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Is the interpreter job to truly reproduce the emotions while conveying the message like yelling, laughing, or use a distressed voice or keep always a neutral tone of voice?

asked 23 Mar '12, 13:58

Shoam's gravatar image


edited 23 Mar '12, 14:29

Vincent%20Buck's gravatar image

Vincent Buck

It's a good question, and it's likely to attract personal, subjective answers. Here's mine:

I believe it's the interpreter's job to convey the speaker's emotions and it does take a lot of skill to do so while maintaining a clear head and delivery, both of which are essential.

In other words, you certainly do not want to be laughing, let alone start yelling into the mic. But put a smile on your lips and your listeners will immediately connect and inherit the mirth. Make your voice sound deeper and the delivery faster, take the smile off your face and you will sound angry.

As an interpreter you need to be an effective speaker at all times.

There have been a few cases in my career where empathy with the speakers was really essential. Sounding detached would very much have been a total betrayal of the original, however accurate the actual translation, for instance:

  • interpreting mentally disabled teenagers who were overwhelmed at being given a stage for the first time in their lives.
  • interpreting live on television at state funerals
  • interpreting mothers who had just lost their sons in a war

Of course, an interpreter can never reproduce the full range of emotions of the original speaker. Neither should they try to. Don't forget that anyone listening to you will be watching the speaker and immediately understand what emotional state they're in.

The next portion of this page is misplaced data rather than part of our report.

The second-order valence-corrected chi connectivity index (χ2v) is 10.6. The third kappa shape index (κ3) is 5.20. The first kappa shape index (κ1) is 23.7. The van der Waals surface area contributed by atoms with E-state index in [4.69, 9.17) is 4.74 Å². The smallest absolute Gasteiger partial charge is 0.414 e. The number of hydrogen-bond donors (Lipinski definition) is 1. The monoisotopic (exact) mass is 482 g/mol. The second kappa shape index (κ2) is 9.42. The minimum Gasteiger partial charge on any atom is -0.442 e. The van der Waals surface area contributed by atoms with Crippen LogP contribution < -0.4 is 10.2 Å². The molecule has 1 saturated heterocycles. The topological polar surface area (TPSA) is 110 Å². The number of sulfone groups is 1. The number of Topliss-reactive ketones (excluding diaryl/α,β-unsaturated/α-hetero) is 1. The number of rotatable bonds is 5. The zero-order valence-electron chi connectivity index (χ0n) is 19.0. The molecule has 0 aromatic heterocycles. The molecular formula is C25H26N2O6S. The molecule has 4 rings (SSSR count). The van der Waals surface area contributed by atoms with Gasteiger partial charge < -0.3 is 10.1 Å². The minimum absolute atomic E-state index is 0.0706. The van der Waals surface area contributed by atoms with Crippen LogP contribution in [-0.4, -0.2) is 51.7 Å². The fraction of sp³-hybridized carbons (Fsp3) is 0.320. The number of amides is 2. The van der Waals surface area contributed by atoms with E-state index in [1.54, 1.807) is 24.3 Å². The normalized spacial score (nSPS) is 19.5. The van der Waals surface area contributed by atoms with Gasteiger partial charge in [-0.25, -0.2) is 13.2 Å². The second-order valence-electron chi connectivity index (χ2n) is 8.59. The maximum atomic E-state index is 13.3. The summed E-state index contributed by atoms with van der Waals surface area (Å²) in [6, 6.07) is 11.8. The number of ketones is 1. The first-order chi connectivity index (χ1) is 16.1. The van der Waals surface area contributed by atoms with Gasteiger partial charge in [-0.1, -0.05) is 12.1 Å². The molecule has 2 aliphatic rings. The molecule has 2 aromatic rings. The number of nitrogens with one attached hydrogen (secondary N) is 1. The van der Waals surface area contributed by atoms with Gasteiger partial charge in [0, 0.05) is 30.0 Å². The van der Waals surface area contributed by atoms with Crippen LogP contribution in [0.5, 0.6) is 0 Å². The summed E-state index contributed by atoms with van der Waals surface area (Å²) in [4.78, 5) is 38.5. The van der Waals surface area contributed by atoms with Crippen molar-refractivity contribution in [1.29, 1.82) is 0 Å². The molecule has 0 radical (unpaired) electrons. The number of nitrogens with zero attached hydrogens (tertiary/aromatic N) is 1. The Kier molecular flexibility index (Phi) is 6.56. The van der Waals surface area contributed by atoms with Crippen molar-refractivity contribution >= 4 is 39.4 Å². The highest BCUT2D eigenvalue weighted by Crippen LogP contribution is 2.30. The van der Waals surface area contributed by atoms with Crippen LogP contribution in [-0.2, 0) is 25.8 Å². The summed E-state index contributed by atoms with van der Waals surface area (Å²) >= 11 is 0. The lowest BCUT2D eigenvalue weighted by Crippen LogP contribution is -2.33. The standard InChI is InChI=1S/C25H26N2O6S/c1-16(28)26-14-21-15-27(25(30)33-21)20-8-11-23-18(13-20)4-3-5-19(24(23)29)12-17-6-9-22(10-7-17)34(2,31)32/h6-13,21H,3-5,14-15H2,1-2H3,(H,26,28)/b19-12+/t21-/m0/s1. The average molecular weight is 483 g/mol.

What the interpreter needs to be doing is inject just as much emotion into his or her voice and delivery to avoid any disconnect in the mind of the listener between the translated speech and how they perceive the speaker to be.

I wrote a piece for the AIIC webzine the other day discussing media interpreting and what I was writing there applies here as well I believe:

I personally see it as part of the job description for a conference interpreter to be a temporary vehicle for the speaker’s habitus (with exceptions), in addition to the technical work of interpreting one language into another. [...] insight and empathy are probably the single most important skills that an interpreter must have.

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answered 23 Mar '12, 14:26

Vincent%20Buck's gravatar image

Vincent Buck

In my case, as a hospital interpreter, the emotions are right there in front of the other person who, although cannot understand the words, can see gestures, facial expressions and hear the tone of voice of the LEP person.

(23 Mar '12, 14:31) Shoam

@shoam. In your context I would probably focus on translating the message as literally and calmly as possible. I expect you will be translating for professionals who will know how to interpret such emotions but need to understand the person's thought process in addition to understanding the message. A certain amount of literalness in your translation would probably help. But it's always a question of context.

(23 Mar '12, 14:37) Vincent Buck